I am writing you to express my views about the gross injustice which has led to Roger Christie’s terrible situation. It is true that Congress, in its unfortunate stupidity, has included marijuana as a Schedule One drug for which, in its erroneous opinion, there is no legitimate medical use. However, this does not mean that prosecutors, in the interest of justice, cannot exercise their discretion to mitigate the harsh and grossly unfair effect of the drug laws.
It is clear that our most dangerous “drugs,” causing very large numbers of deaths, are alcohol and tobacco, and they are sold legally, except to minors. Marijuana doesn’t even come close. The Center for Disease Control (CDC) has reported: "Tobacco use is the leading preventable cause of death in the United States ..."More deaths are caused each year by tobacco use than by all deaths from human immunodeficiency virus (HIV), illegal drug use, alcohol use, motor vehicle injuries, suicides, and murders combined. ... Cigarette smoking causes about one of every five deaths in the United States each year." (Emphasis added.)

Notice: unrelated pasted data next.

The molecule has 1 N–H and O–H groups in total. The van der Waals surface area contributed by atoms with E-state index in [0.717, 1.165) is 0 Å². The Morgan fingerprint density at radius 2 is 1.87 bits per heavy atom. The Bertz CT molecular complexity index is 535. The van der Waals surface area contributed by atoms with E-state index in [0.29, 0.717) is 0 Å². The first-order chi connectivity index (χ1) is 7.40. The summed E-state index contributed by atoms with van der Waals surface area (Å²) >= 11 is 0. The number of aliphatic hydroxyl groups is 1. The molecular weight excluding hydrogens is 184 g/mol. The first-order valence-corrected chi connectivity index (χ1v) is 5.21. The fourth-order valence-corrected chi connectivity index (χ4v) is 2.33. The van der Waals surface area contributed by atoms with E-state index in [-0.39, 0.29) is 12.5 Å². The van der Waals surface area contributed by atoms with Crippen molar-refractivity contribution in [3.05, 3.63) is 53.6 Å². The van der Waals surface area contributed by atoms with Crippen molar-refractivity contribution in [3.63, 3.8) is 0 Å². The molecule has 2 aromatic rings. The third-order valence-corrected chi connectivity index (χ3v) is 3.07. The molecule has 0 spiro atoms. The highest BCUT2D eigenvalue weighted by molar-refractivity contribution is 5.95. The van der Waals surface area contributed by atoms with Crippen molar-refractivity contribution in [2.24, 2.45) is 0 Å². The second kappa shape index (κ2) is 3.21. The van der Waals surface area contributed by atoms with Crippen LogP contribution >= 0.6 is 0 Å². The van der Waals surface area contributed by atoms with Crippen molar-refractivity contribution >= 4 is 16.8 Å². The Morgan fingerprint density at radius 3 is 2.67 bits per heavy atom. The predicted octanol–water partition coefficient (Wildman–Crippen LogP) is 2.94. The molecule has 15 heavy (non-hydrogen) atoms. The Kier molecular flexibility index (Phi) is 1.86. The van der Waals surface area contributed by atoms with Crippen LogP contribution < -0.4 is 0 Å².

And on alcohol: "According to the Alcohol-Related Disease Impact tool, from 2001-2005, there were approximately 79,000 deaths annually attributable to excessive alcohol use ... the third-leading lifestyle-related cause of death for people in the United States each year."
Further, a report published by ProCon.org, a non-profit organization that is dedicated to providing all the relevant and necessary information applicable to highly controversial public issues, such as those surrounding medical marijuana and prostitution, compares the number of deaths reportedly caused or contributed to by marijuana with a wide variety of popular and legal drugs. These drugs are designed to provide some of the same kinds of relief to patients they seek through marijuana use. In a study from January 1, 1997 through June 30, 2005 there is no indication that marijuana, by itself, caused any deaths and that in conjunction with other drugs there were only a total of 279 deaths, compared with 11,687 deaths from FDA approved drugs designed to produce some of the same benefits as those claimed for marijuana.